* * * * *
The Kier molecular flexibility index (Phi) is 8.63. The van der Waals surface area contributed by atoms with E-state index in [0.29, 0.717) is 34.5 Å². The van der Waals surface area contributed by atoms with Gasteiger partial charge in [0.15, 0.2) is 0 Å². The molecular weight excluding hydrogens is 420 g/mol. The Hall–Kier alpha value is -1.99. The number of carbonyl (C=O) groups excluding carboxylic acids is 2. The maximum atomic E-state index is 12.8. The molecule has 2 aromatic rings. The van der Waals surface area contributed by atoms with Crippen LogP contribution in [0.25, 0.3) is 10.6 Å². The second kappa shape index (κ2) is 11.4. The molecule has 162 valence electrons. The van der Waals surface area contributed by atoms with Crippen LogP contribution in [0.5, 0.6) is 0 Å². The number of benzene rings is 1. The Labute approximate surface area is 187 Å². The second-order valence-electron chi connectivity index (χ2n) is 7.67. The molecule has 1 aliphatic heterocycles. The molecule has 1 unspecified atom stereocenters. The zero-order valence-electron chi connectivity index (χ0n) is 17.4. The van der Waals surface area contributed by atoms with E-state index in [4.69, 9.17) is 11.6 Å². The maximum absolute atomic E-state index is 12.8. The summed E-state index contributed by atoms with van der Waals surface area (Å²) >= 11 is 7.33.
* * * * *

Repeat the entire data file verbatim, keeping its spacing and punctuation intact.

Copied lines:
The Kier molecular flexibility index (Phi) is 8.63. The van der Waals surface area contributed by atoms with E-state index in [0.29, 0.717) is 34.5 Å². The van der Waals surface area contributed by atoms with Gasteiger partial charge in [0.15, 0.2) is 0 Å². The molecular weight excluding hydrogens is 420 g/mol. The Hall–Kier alpha value is -1.99. The number of carbonyl (C=O) groups excluding carboxylic acids is 2. The maximum atomic E-state index is 12.8. The molecule has 2 aromatic rings. The van der Waals surface area contributed by atoms with Crippen LogP contribution in [0.25, 0.3) is 10.6 Å². The second kappa shape index (κ2) is 11.4. The molecule has 162 valence electrons. The van der Waals surface area contributed by atoms with Crippen LogP contribution in [0.5, 0.6) is 0 Å². The number of benzene rings is 1. The Labute approximate surface area is 187 Å². The second-order valence-electron chi connectivity index (χ2n) is 7.67. The molecule has 1 aliphatic heterocycles. The molecule has 1 unspecified atom stereocenters. The zero-order valence-electron chi connectivity index (χ0n) is 17.4. The van der Waals surface area contributed by atoms with E-state index in [4.69, 9.17) is 11.6 Å². The maximum absolute atomic E-state index is 12.8. The summed E-state index contributed by atoms with van der Waals surface area (Å²) >= 11 is 7.33.